It was not so long ago that six million Jews perished in the Holocaust at the hands of the Nazi regime. Many stayed quiet for so long — until it was too late. Jewish people lost entire families — mothers and fathers, sons and daughters. Entire communities were wiped out. And since that great atrocity, the world has been educated on the reality of evil and mass murder.
It is for this reason that the United States Holocaust Memorial Museum in Washington D.C. continues to shout, “Never again!” and has not only taken on the great task of educating the public about the Holocaust, but has also continued that legacy of exposing the darkness of genocide and mass atrocities across the globe.
The Museum’s Simon-Skjodt Center for the Prevention of Genocide has dedicated itself to bringing global awareness to the issue of genocide, exposing it and bringing people together to help stop it. And it was this global mission and commitment to global action that ignited Naomi Kikoler, deputy director for the Simon-Skjodt Center for the Prevention of Genocide, and photographer Mackenzie Knowles-Coursin to travel to Northern Iraq to bear witness to these atrocities perpetrated by the self-proclaimed Islamic State and their targeting of Iraqi minorities in Ninewa. These crimes against humanity were not only against the Yezidi people, but were perpetrated against Iraqi Christians, Turkmen, Shabak, Sabaen-Mandaen and the Kaka’I people from June-August 2014.
Documenting the crimes
It was in 2015, that the two traveled to Northern Iraq to document the evidence that the world needed to see. And it was through their time there that they came to understand and realize the depth and breadth of the crimes and ethnic cleansing that the Islamic State (IS) were perpetrating against these ethnic minorities.
“We had to make “never again” a reality,” said Kikoler at a recent panel discussion on her trip to Northern Iraq held at the University of Miami’s Braman Miller Center for Jewish Student Life. “We had to capture what was going on to show people the truth and ensure future generations didn’t have to suffer these mass atrocities.”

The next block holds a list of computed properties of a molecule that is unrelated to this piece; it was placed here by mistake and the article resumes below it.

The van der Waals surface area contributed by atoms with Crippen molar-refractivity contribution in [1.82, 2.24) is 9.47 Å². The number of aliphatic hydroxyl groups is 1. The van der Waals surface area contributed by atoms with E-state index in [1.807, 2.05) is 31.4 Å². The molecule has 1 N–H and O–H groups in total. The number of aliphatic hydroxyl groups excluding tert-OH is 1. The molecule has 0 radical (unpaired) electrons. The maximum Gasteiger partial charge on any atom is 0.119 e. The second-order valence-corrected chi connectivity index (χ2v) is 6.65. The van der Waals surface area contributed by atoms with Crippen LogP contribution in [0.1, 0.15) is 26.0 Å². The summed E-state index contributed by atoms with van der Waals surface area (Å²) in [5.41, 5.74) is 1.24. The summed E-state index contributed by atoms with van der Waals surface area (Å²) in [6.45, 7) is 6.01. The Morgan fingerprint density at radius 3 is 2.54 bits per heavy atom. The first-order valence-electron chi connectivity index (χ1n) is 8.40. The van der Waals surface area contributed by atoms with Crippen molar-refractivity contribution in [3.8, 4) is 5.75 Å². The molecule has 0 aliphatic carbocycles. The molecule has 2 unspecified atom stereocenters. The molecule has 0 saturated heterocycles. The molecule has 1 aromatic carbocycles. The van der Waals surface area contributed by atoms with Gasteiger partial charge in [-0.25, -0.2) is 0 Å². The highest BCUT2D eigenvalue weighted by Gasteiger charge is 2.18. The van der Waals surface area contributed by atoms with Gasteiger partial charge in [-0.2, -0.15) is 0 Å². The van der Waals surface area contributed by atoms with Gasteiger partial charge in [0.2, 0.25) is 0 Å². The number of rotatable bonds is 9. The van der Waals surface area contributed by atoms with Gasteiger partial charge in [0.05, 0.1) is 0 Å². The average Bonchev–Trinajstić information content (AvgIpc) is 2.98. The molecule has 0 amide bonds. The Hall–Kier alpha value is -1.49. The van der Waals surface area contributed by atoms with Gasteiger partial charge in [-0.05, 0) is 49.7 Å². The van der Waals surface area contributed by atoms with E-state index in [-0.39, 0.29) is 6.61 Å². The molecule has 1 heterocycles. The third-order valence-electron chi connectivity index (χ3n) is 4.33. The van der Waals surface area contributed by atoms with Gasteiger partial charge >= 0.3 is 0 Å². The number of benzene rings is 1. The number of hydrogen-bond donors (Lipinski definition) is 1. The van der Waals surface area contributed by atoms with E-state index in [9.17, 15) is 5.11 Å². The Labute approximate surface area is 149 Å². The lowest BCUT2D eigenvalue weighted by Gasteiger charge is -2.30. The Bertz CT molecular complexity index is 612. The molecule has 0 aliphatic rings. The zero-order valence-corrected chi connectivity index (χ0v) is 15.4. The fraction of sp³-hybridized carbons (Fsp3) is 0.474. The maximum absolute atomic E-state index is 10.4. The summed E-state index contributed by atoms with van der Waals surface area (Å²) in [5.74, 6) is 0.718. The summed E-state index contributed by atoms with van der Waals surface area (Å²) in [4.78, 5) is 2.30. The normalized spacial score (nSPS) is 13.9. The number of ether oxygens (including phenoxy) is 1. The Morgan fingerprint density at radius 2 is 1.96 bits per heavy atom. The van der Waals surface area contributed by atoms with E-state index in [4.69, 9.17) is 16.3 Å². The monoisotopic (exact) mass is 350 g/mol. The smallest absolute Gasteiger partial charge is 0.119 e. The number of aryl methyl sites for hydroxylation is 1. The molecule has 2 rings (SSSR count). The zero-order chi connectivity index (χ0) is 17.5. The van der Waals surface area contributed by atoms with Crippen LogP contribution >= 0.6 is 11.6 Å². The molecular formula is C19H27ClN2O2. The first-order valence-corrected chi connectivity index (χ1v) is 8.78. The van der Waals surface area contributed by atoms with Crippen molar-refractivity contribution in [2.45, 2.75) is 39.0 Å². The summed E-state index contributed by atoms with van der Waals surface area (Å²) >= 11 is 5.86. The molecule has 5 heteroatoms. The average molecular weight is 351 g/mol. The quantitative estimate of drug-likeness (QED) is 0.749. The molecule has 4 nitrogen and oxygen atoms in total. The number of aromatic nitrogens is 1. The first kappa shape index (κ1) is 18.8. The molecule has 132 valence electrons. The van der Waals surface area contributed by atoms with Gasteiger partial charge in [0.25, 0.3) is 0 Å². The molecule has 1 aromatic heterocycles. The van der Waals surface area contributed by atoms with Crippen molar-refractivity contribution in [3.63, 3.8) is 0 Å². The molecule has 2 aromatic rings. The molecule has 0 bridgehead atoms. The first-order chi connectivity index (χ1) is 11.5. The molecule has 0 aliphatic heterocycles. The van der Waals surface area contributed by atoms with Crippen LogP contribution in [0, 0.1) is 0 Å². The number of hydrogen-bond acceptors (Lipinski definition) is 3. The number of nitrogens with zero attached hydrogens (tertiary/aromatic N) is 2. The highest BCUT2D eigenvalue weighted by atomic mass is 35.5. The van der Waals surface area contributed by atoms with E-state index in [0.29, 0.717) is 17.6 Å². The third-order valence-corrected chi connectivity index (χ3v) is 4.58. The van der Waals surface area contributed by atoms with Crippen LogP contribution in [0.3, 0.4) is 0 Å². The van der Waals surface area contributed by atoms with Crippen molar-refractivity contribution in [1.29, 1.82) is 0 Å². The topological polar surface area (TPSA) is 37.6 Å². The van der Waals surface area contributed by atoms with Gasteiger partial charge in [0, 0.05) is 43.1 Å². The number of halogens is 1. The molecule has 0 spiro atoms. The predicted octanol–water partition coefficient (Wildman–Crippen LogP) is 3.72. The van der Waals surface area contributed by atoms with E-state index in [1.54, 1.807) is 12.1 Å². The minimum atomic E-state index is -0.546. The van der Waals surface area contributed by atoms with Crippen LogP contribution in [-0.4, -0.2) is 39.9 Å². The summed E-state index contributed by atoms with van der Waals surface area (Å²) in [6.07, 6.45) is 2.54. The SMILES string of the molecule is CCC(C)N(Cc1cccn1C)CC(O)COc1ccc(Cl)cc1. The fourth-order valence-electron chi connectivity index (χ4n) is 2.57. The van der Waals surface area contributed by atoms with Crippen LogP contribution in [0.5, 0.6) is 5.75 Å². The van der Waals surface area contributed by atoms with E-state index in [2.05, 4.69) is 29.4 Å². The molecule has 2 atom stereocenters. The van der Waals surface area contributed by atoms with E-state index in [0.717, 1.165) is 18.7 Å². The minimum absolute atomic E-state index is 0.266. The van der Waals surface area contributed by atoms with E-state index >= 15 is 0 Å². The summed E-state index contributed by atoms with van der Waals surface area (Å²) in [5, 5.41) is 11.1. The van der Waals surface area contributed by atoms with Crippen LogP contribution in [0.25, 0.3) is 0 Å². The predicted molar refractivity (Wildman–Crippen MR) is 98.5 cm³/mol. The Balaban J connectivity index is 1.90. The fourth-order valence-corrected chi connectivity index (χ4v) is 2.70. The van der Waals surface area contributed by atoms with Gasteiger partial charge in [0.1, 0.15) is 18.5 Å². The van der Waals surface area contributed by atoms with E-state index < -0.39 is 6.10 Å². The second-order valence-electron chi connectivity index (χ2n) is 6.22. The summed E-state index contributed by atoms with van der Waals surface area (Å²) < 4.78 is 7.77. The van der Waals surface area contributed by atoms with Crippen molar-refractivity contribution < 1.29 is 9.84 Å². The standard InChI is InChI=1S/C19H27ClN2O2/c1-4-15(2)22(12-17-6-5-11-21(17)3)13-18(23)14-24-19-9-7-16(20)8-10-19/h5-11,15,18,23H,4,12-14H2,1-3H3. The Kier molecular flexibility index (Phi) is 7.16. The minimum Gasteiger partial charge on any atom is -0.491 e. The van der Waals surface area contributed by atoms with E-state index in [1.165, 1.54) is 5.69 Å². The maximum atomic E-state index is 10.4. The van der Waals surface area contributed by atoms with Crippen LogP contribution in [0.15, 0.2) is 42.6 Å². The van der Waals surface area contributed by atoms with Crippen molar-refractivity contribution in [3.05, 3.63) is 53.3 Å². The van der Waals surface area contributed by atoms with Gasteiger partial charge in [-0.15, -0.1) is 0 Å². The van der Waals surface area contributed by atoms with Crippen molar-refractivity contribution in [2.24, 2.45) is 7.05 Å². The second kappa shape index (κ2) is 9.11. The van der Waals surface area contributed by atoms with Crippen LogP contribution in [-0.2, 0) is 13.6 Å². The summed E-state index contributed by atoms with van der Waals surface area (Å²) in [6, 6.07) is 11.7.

And for Naomi Kikoler, the story is intensely personal. Her paternal grandparents were survivors of Auschwitz, and she was deeply affected by their experience.
“More than anything, it was my grandfather’s silence that affected me. I heard him mention his life before coming to Canada only twice. He had lost everyone and was completely on his own. This taught me the importance of standing with others, showing solidarity with people and a compulsion to try to do something about it so that future generations would not have to endure mass atrocity.”
This led Kikoler to become an attorney in the area of refugee law, and later join the Museum’s staff to combat genocide on a global scale.
The documentation that was undertaken in Northern Iraq was key in exposing the harsh reality of the events that were taking place off the world’s radar. And preserving the events to tell the stories through the use of photojournalism was crucial in getting the public to act and speak out against these horrible atrocities. This was to fulfill a central and critical part of the United States Holocaust Museum’s mandate to be a living memorial and to continue to bear witness.